Imagine you’re sitting down to dinner with one of your keynote speakers on the first day of your convention at the Hynes Convention Center in Boston. Just as you’re about to take that first taste of clam chowder, the lights go out. And stay out.

That’s what happened to Paul Roetert, PhD, chief executive officer, Society of Health and Physical Educators, in March 2012 when a transformer at a parking garage across the street from the Hynes blew, taking out the power at the center, the SHAPE National Convention and Expo headquarters hotel, and everything else for 27 blocks. 

“This was our 127th convention, and this was a first,” Roetert told attendees at a session held during the 2016 American Society of Association Executives Annual Meeting in Salt Lake City this summer. Oh, well, he thought, it’s just a blown transformer and a little fire—how bad could it possibly be?

Dealing with Disaster

With only limited electricity from an emergency generator, the night sessions that were scheduled weren’t going to happen, so SHAPE staff informed the convention’s 6,000-plus attendees to check back in the morning for an update. With only one elevator working on generator power, attendees grabbed glow sticks and made their way back to their rooms, or to the bar—“there was a healthy amount of drinking going on,” said Roetert. That was Tuesday, the first day of the event, which was scheduled to run until Saturday.

The next morning found Roetert taking photos of the parking garage where the transformer fire happened, pausing to tell speakers as their taxis drove up that they should just head back to the airport. They were not happy, but with no juice, there was only one room that had enough natural light available to make holding a session feasible. SHAPE did hold a session there Wednesday morning, using a generator-powered microphone, but by 10 a.m. Roetert told everyone to go out and enjoy the city for the rest of the day.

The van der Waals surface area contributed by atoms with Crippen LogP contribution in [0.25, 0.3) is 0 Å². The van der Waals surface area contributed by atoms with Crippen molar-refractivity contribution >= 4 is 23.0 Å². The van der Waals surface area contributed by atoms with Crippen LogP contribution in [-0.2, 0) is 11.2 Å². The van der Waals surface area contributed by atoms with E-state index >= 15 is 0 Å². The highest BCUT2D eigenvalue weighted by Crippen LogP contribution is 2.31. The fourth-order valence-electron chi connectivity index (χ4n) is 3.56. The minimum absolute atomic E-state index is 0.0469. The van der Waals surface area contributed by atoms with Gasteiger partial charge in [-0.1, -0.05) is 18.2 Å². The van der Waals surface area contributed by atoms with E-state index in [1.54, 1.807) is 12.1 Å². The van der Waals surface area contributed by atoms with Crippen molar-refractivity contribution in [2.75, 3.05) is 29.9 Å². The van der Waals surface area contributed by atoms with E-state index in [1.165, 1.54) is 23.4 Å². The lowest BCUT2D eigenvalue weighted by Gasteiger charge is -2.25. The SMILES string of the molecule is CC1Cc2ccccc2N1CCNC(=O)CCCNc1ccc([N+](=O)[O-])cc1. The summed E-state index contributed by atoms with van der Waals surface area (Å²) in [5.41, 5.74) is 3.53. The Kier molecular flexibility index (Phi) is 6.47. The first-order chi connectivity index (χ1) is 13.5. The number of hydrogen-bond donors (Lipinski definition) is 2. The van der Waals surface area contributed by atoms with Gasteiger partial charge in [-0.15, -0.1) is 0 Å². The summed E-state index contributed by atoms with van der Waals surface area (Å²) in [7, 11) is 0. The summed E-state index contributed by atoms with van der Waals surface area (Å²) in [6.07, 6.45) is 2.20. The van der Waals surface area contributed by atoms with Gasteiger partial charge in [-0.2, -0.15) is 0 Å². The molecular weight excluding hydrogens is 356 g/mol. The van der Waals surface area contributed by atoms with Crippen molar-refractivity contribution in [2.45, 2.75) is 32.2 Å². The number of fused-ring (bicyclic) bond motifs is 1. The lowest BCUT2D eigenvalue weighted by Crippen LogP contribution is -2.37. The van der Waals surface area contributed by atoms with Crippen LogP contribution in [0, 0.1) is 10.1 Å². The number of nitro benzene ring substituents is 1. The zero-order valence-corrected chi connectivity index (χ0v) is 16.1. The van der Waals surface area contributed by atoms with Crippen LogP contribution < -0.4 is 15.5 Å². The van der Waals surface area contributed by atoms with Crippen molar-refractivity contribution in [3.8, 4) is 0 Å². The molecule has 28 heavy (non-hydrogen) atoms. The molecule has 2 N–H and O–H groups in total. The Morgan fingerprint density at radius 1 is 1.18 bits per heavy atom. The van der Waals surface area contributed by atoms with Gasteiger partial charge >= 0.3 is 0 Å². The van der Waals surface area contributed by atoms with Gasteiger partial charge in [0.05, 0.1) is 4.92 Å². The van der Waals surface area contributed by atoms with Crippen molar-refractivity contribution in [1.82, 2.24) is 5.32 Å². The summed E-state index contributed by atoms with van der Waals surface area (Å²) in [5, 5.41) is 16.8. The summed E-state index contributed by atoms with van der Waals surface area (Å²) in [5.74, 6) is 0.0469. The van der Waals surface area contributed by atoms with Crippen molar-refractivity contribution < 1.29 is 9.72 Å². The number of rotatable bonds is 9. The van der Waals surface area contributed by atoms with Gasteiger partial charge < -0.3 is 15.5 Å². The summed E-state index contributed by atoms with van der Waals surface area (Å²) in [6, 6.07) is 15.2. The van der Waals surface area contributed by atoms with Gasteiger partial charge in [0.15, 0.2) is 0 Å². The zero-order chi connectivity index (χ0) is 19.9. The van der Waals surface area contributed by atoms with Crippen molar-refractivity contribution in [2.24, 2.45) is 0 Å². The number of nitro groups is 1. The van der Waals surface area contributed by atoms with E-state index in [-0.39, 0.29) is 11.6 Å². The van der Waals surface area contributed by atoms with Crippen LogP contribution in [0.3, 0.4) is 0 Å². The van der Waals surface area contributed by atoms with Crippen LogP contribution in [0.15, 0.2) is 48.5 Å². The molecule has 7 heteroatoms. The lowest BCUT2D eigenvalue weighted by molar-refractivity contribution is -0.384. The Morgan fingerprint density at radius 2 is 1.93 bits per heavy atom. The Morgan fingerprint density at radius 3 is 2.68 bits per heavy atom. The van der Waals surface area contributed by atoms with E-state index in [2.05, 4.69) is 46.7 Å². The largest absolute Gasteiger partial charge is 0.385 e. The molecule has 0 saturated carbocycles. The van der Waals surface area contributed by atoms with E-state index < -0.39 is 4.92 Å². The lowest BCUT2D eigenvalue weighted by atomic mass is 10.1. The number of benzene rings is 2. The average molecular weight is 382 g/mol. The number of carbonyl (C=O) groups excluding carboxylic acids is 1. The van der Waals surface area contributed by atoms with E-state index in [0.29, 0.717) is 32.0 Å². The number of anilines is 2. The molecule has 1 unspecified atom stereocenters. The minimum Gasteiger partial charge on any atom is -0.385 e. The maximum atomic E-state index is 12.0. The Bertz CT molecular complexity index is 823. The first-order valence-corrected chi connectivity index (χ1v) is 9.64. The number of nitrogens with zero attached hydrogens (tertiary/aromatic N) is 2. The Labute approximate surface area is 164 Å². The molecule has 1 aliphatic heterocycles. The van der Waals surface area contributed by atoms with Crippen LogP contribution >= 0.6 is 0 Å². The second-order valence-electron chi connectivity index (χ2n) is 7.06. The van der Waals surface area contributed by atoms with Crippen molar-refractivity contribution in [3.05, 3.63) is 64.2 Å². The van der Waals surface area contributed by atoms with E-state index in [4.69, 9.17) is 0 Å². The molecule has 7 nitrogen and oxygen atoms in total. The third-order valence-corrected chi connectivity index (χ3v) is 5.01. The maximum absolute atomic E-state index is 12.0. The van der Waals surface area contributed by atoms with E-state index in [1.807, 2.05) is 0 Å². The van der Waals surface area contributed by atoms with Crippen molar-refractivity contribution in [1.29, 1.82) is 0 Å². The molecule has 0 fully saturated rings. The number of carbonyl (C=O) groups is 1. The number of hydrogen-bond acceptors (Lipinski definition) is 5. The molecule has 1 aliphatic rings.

“The insurance company kept telling us to keep going, that once the power came back up we’d be fine,” he said. By the time SHAPE attendees returned to the hotel, the lights were still out, but some exhibitors brought equipment to the hotel and engaged people in some games. “Though in retrospect, it probably wasn’t the best idea to have people running around and jumping in the dark,” he said, as his legal representative and co-presenter, Eileen Johnson, Esq., CAE, partner, Whitford, Taylor, Preston LLP, nodded vigorously. “I’m glad I didn’t know about that until now,” she said.

The next morning, the area was still out of electricity and hot water. SHAPE leadership met with the directors of the convention center, the host hotel, and staff, and then with the communications director of the convention authority for the Hynes to determine the health and safety concerns in the exhibit hall, where the show’s 240 exhibitors were already set up. “We wanted to have one synchronized message to send out from all of us,” said Roetert.

The convention center, which was filled with diesel fumes and exhaust from the generator, was too hazardous to allow anyone to enter, so the expo and a product showcase was canceled. Organizers were able to hold a general session using the one mic, but the conference was barely able to limp along. Organizers kept being told that the power would be back soon, to hold on and not cancel. Given the hopeful messages, the insurance company was loathe to give the green light to taking down the remainder of the convention, but by 6:30 that night, with the power still out, SHAPE was finally able to officially cancel the convention.